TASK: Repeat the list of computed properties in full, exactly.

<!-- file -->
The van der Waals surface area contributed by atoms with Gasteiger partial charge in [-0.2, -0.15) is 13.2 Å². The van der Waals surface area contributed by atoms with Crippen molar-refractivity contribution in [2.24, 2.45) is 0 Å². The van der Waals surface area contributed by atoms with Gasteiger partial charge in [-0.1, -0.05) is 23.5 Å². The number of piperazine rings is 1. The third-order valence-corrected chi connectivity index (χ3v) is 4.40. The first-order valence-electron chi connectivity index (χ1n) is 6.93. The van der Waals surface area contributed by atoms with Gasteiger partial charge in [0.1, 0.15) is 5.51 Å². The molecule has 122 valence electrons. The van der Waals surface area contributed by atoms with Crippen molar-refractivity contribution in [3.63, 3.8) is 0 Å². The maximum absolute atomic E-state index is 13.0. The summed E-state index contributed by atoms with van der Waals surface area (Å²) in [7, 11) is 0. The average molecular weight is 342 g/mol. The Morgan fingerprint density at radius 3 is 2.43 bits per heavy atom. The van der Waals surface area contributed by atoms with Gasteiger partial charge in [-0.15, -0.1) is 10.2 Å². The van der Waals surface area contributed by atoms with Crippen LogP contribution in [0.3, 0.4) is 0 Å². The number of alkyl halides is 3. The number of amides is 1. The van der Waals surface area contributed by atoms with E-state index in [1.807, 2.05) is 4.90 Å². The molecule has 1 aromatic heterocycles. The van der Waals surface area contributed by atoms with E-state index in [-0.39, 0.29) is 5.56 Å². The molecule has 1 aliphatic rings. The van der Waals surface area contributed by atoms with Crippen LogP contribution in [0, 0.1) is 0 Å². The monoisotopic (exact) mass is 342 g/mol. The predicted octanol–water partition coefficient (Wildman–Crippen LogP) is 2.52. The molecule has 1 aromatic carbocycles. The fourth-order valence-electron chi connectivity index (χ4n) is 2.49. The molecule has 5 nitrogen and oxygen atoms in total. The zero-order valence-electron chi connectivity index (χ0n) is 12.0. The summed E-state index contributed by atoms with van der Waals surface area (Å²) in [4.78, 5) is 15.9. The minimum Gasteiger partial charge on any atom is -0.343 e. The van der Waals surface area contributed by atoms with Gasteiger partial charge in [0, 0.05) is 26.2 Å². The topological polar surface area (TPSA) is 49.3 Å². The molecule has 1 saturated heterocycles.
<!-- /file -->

The van der Waals surface area contributed by atoms with Gasteiger partial charge in [-0.2, -0.15) is 13.2 Å². The van der Waals surface area contributed by atoms with Crippen molar-refractivity contribution in [2.24, 2.45) is 0 Å². The van der Waals surface area contributed by atoms with Gasteiger partial charge in [-0.1, -0.05) is 23.5 Å². The number of piperazine rings is 1. The third-order valence-corrected chi connectivity index (χ3v) is 4.40. The first-order valence-electron chi connectivity index (χ1n) is 6.93. The van der Waals surface area contributed by atoms with Gasteiger partial charge in [0.1, 0.15) is 5.51 Å². The molecule has 122 valence electrons. The van der Waals surface area contributed by atoms with Crippen molar-refractivity contribution in [3.63, 3.8) is 0 Å². The maximum absolute atomic E-state index is 13.0. The summed E-state index contributed by atoms with van der Waals surface area (Å²) in [7, 11) is 0. The average molecular weight is 342 g/mol. The Morgan fingerprint density at radius 3 is 2.43 bits per heavy atom. The van der Waals surface area contributed by atoms with Gasteiger partial charge in [-0.15, -0.1) is 10.2 Å². The van der Waals surface area contributed by atoms with Crippen LogP contribution in [0.3, 0.4) is 0 Å². The number of alkyl halides is 3. The number of amides is 1. The van der Waals surface area contributed by atoms with E-state index in [1.807, 2.05) is 4.90 Å². The molecule has 1 aromatic heterocycles. The van der Waals surface area contributed by atoms with E-state index in [-0.39, 0.29) is 5.56 Å². The molecule has 1 aliphatic rings. The van der Waals surface area contributed by atoms with Crippen LogP contribution in [0, 0.1) is 0 Å². The monoisotopic (exact) mass is 342 g/mol. The predicted octanol–water partition coefficient (Wildman–Crippen LogP) is 2.52. The molecule has 1 aromatic carbocycles. The fourth-order valence-electron chi connectivity index (χ4n) is 2.49. The molecule has 5 nitrogen and oxygen atoms in total. The zero-order valence-electron chi connectivity index (χ0n) is 12.0. The summed E-state index contributed by atoms with van der Waals surface area (Å²) in [4.78, 5) is 15.9. The minimum Gasteiger partial charge on any atom is -0.343 e. The van der Waals surface area contributed by atoms with Gasteiger partial charge in [0, 0.05) is 26.2 Å². The topological polar surface area (TPSA) is 49.3 Å². The molecule has 1 saturated heterocycles.